Tuesday 6 September 2016

Troccoli fresh pasta with basil and tomato sauce, and stracciatella cheese

5 minutes to prepare Serves 4



Making sauce from fresh summer tomatoes has long been an insecurity of mine, despite years of cooking experience.

The reason why:
First, the sauce should taste like it was made from fresh tomatoes, which means it should have the bright, fruity aroma and flavor of uncooked fruit. But it is difficult to find, recognise and choose the right tomatoes, and the period they are available is pretty short, approximately from July to August.
Second, my mother makes the best tomato sauce I ever tasted. No matter how many times I have tried, I am not able to emulate the result perfectly. Once it comes out too sweet, once it is too watery...grrrr!

Anyway, we are not here to achieve perfection. Fussiness is not going to make us less hungry tonight.
So, you find in the following the fresh tomato sauce as I make it.
Just one advice: there are many, many ways to make very good tomato sauce, but taking the time to prepare it using fresh tomatoes is the key to creating a balanced, rich, and layered sauce that tastes both fresh yet also deep and complex.

Exactly how you use the sauce will determine final steps: today, for instance, we will finish the pasta in a pan with the sauce, adding a little Stracciatella cheese on top, to enrich the dish flavor.
Otherwise, you may try this tomato sauce alone, even without cheese, if you are not able to find it.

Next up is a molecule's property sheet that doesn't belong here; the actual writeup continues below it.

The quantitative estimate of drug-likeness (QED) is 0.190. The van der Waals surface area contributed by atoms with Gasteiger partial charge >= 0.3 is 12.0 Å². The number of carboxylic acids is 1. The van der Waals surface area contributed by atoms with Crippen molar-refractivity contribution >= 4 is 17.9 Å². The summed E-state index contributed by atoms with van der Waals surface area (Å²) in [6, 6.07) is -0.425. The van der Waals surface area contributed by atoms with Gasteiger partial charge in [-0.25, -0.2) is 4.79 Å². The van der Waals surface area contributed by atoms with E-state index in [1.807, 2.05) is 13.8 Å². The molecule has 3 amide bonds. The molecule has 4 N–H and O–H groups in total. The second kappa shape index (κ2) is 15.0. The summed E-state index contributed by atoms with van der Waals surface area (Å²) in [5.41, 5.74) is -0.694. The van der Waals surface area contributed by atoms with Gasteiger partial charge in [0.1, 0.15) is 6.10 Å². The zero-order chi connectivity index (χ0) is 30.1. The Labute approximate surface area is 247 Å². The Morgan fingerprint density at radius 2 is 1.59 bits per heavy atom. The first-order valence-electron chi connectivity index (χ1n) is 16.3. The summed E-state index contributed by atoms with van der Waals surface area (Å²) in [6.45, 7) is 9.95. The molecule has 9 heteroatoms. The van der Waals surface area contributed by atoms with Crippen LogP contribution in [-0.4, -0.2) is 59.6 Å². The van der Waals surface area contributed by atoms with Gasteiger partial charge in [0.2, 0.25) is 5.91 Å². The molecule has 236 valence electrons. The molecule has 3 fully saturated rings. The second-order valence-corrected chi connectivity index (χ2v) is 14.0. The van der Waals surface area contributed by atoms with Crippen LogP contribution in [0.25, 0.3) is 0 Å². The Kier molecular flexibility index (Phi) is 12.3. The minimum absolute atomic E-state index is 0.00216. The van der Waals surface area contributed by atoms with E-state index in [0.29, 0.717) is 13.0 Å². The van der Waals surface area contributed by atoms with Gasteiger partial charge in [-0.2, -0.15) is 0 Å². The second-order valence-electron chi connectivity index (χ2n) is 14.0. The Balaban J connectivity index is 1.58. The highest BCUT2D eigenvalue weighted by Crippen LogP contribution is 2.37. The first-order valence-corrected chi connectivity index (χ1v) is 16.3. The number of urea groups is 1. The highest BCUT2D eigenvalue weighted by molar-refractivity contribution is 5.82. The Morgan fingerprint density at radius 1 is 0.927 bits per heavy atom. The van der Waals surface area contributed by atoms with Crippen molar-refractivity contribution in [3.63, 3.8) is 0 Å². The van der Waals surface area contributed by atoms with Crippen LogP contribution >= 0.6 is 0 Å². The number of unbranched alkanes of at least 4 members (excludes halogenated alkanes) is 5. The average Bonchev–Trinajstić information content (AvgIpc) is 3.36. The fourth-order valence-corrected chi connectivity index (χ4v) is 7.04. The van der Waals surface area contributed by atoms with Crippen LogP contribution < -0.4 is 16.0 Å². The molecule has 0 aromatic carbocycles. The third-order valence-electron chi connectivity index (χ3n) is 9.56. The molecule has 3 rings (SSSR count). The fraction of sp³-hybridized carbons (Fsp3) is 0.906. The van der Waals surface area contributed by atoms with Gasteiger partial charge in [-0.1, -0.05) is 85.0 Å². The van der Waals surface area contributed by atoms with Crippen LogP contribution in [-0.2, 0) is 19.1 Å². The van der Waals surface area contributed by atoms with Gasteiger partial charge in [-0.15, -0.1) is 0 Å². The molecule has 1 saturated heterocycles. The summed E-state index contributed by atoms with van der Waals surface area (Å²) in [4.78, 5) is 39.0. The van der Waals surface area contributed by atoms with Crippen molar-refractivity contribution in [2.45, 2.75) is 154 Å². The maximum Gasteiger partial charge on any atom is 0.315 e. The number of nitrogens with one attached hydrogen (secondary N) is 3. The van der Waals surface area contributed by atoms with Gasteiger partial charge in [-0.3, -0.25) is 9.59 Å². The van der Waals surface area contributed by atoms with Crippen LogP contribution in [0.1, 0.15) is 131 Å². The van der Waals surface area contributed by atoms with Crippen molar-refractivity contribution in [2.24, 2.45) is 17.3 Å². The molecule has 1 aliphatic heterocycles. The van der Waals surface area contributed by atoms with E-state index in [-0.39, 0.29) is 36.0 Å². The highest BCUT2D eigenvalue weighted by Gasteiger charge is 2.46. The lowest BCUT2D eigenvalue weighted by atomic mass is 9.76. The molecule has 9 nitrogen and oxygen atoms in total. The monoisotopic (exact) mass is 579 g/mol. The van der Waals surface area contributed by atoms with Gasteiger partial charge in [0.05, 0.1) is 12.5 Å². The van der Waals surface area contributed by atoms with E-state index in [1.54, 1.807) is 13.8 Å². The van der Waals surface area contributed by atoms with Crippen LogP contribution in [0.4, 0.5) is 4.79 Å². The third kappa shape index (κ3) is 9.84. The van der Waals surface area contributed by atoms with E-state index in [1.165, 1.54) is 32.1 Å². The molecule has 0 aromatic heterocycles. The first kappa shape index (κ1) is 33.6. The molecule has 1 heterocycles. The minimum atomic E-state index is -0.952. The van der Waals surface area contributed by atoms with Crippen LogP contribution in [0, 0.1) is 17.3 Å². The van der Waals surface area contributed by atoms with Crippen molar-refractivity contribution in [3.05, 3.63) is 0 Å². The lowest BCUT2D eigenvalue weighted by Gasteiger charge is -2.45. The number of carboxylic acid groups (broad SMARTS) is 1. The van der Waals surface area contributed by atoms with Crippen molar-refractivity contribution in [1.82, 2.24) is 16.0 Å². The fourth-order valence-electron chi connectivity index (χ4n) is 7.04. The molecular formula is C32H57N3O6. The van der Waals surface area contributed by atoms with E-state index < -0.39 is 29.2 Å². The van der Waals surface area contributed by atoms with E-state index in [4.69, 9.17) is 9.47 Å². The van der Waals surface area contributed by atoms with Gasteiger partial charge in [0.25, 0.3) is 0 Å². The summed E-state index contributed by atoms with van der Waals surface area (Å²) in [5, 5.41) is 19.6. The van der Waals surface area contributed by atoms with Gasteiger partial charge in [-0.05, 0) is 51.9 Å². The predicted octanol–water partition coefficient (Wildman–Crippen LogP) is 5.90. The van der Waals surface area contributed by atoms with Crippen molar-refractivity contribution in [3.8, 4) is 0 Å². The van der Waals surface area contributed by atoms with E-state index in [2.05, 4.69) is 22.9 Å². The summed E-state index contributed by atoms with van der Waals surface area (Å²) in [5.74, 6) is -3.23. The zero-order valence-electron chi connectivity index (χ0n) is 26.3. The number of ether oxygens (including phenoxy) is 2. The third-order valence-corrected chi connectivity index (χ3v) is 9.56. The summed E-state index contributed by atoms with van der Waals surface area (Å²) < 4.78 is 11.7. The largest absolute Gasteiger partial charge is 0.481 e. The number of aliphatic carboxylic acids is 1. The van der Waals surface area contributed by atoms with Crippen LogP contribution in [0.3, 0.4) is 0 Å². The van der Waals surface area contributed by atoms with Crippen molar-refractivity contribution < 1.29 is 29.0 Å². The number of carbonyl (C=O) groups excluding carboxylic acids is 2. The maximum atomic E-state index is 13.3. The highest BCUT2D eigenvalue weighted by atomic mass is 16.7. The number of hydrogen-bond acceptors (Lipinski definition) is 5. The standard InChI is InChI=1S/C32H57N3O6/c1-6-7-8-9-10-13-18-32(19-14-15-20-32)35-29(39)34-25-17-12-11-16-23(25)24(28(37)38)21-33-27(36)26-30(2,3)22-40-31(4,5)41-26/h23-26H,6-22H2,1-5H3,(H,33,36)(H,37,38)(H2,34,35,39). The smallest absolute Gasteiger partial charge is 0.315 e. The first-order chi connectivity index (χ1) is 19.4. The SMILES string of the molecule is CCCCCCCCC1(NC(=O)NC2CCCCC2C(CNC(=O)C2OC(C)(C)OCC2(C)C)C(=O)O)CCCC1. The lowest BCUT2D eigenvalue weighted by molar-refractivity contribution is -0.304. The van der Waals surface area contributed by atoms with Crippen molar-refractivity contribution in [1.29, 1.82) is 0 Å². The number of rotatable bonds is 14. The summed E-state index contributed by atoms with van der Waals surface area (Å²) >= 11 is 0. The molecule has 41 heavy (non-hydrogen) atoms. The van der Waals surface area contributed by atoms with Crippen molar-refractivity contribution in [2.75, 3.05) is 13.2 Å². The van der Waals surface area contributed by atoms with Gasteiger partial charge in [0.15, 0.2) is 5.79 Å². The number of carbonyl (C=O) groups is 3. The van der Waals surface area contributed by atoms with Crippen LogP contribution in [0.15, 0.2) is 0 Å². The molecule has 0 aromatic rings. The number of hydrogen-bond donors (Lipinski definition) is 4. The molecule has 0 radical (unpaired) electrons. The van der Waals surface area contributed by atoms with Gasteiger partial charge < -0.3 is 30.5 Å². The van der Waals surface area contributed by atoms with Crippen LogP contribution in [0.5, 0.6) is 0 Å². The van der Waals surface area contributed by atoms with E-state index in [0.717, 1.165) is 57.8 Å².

Or better, you don't even really need the pasta. Just grab a spoon.

Here are ingredients for the 4-serving recipe:


400 g pasta
1 kg San Marzano plum tomatoes
10 basil leaves
200 g Stracciatella cheese
1 clove garlic
1/2 onion
EVO oil
salt and pepper

  1. Wash tomatoes and cut them into chunks. Dump them all - cores, skins, stems, seeds - into a pot filled with water, and set over high heat until they come to a boil. Let them boil for 5 minutes, just long enough to soften the pulp, then drain them
  2. Make the tomatoes to pass through a food mill or vegetable strainer. The food mill, a simple, old-fashioned tool, is an easy and efficient way to strain seeds and skins from tomato purée. In Italian the watery, fresh tomato purée you will obtain is called a passata ("passed")
  3. Pour 2 tablespoons of EVO oil in a pan and place it over medium heat. When the oil is hot, add the garlic glove and the onion, chopped
  4. Once they have become golden, remove the clove and pour the tomato purée into the pan. Add a pinch of salt, basil leaves and cook for 15 minutes. Place a lid on top to avoid having to clean the whole kitchen afterwards, but be careful to let the vapour to come out: you want to get rid of all of purée excess water
  5. Meanwhile, cook the fresh pasta in boiling salted water
  6. Drain Troccoli pasta al dente. Add pasta to the sauce and season it with salt - if needed - and pepper according to your taste
  7. Serve with an abundant spoon of Stracciatella cheese on top

Nutrition Facts are listed for this recipe in the table below. Data is provided per serving.

La passata di pomodoro*

*The tomato passata

No comments:

Post a Comment